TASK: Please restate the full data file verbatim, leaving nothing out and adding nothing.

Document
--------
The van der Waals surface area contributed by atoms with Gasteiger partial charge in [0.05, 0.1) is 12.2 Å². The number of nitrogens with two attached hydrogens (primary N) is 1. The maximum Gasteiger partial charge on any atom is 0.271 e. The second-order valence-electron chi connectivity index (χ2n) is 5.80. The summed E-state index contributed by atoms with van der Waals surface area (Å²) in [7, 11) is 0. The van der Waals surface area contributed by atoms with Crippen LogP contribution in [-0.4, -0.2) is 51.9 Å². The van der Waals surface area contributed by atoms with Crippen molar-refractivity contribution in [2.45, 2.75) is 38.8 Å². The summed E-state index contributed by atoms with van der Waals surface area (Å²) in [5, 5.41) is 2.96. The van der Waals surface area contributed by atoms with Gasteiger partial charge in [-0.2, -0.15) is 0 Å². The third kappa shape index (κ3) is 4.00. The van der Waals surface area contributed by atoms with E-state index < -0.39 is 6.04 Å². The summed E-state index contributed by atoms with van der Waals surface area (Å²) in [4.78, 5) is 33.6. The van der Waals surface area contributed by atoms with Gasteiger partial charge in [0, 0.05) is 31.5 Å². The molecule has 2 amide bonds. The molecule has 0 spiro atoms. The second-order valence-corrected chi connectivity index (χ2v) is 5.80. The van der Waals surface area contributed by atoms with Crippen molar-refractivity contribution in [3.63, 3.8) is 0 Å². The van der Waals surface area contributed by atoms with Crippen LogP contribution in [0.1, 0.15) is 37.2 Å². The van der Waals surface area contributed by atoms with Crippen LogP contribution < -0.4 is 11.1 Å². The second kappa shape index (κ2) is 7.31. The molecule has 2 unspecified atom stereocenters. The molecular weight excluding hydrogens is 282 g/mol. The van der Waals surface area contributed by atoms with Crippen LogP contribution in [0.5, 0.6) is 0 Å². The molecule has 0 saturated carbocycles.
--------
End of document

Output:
The van der Waals surface area contributed by atoms with Gasteiger partial charge in [0.05, 0.1) is 12.2 Å². The number of nitrogens with two attached hydrogens (primary N) is 1. The maximum Gasteiger partial charge on any atom is 0.271 e. The second-order valence-electron chi connectivity index (χ2n) is 5.80. The summed E-state index contributed by atoms with van der Waals surface area (Å²) in [7, 11) is 0. The van der Waals surface area contributed by atoms with Crippen LogP contribution in [-0.4, -0.2) is 51.9 Å². The van der Waals surface area contributed by atoms with Crippen molar-refractivity contribution in [2.45, 2.75) is 38.8 Å². The summed E-state index contributed by atoms with van der Waals surface area (Å²) in [5, 5.41) is 2.96. The van der Waals surface area contributed by atoms with Gasteiger partial charge in [-0.2, -0.15) is 0 Å². The third kappa shape index (κ3) is 4.00. The van der Waals surface area contributed by atoms with E-state index < -0.39 is 6.04 Å². The summed E-state index contributed by atoms with van der Waals surface area (Å²) in [4.78, 5) is 33.6. The van der Waals surface area contributed by atoms with Gasteiger partial charge in [0, 0.05) is 31.5 Å². The molecule has 2 amide bonds. The molecule has 0 spiro atoms. The second-order valence-corrected chi connectivity index (χ2v) is 5.80. The van der Waals surface area contributed by atoms with Crippen molar-refractivity contribution in [3.63, 3.8) is 0 Å². The van der Waals surface area contributed by atoms with Crippen LogP contribution in [0.1, 0.15) is 37.2 Å². The van der Waals surface area contributed by atoms with Crippen LogP contribution < -0.4 is 11.1 Å². The second kappa shape index (κ2) is 7.31. The molecule has 2 unspecified atom stereocenters. The molecular weight excluding hydrogens is 282 g/mol. The van der Waals surface area contributed by atoms with Crippen LogP contribution in [0.5, 0.6) is 0 Å². The molecule has 0 saturated carbocycles.